The 20 Best of Montreal Songs

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The 20 Best of Montreal Songs

Of Montreal, the psych-jam band not actually from Montreal, makes music like a freak show house band. The only question is what kind of freak bandleader Kevin Barnes chooses to be at the exact moment of questioning. Since as far back as of Montreal’s 1997 debut, Cherry Peel, the Athens, Ga. band has been taking powerful swings at every adjacent rock prefix, from ‘60s skiffle to glam alter egos. Throughout the band’s 20-year career, a string of constants remains—the funky, rubber band bass lines, Barnes’ nasally, boyish vocals, the cluttered lyrics that paint portraits of unsteady people and more.

The finest balance of this personal anxiety and flamboyant pageantry can be found on Hissing Fauna, Are You the Destroyer?, which celebrates its 10 year anniversary with a reissue due out tomorrow. Written in a state of isolation as of Montreal’s public recognition began to grow and Barnes’s relationship with his wife began to falter, it is the catchiest depiction of a man flipping every switch he can and praying that the plane doesn’t crash.

In honor of this reissue, we combed through of Montreal’s 14 studio albums to pick the 20 best tracks most emblematic of their bombastic freakiness.

20. “It’s Different for Girls”
The intentions of “It’s Different for Girls” make it an admirable entry in of Montreal’s extensive catalog. Barnes’ idiosyncratic way of approaching sexism (presumably inspired by his then-wife and 11-year old daughter) approaches something fundamental, while dodging a Matt McGorry-esque level of posturing. Still, and throughout, “Girls” embodies of Montreal’s sonic template of being softly danceable to the point of being nearly tongue-in-cheek. —Zane Warman

19. “She’s a Rejector”
“I knew, to some degree, that… the focus of the album would be our break up,” Kevin Barnes’ now ex-wife Nina Grøttland says about Hissing Fauna… in of Montreal’s 2014 documentary The Past is a Grotesque Animal. “I remember him coming out and asking, ‘What did you think?’ and ‘Oh God that hurts. That hurts like hell, but oh my god it’s so good.’” “She’s a Rejecter” represents one of the most direct responses to the unraveling of their contentious relationship; it’s a clear example of Barnes’ honest songwriting, truthful almost to a fault. The track is perhaps the most straightforward rock song on Hissing Fauna with Barnes’ voice wailing like a modern day Tom Verlaine. Rejection and personal crisis are two common lyrical themes throughout of Montreal’s mid-era material and they’re both on full display here. —Steven Edelstone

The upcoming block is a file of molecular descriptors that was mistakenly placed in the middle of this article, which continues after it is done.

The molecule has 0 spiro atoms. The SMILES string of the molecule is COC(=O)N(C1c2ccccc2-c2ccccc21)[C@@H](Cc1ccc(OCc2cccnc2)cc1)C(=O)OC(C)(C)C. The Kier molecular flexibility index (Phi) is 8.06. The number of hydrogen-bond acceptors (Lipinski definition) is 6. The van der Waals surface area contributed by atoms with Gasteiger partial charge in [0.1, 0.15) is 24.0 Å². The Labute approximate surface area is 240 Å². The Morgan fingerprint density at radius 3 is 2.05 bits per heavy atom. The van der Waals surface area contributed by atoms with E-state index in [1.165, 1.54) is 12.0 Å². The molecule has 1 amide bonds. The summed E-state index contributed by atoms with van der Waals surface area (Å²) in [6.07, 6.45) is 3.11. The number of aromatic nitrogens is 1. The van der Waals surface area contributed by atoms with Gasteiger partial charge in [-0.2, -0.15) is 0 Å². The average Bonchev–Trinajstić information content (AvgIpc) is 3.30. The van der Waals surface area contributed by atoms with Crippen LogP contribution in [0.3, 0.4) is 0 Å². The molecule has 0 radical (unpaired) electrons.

18. “Sex Karma”
It’s both a rarity and a relief when an of Montreal song can be plainly fun without the quiet urge to run to check a vocabulary book. On paper, Barnes and Solange sound like an odd couple, especially now with A Seat at the Table being rightfully present in people’s minds. The band’s bass-bouncing formula is adorned here with colorful, ringing strings and Solange’s stratospheric range makes their playful chemistry irresistibly energizing. —Zane Warman

17. “She Ain’t Speakin’ Now”
“She Ain’t Speakin’ Now” exemplifies the dynamics on Lousy with Sylvianbriar and also illustrates one of the few times that Barnes has ever fully committed to a song concept. Carried away by the fear of his wife and daughter dying, the tone alternates between softly-strummed acoustic guitars and cracking and wiry electric leads. Meanwhile, Barnes’s last-rites whispers seem to convey strength and paranoia in equal measures. It’s a testament to the band’s reflexiveness that they write precise, straight-ahead rock with the same depth as they can obtuse funk. —Zane Warman

16. “Bunny Ain’t No Kind of Rider”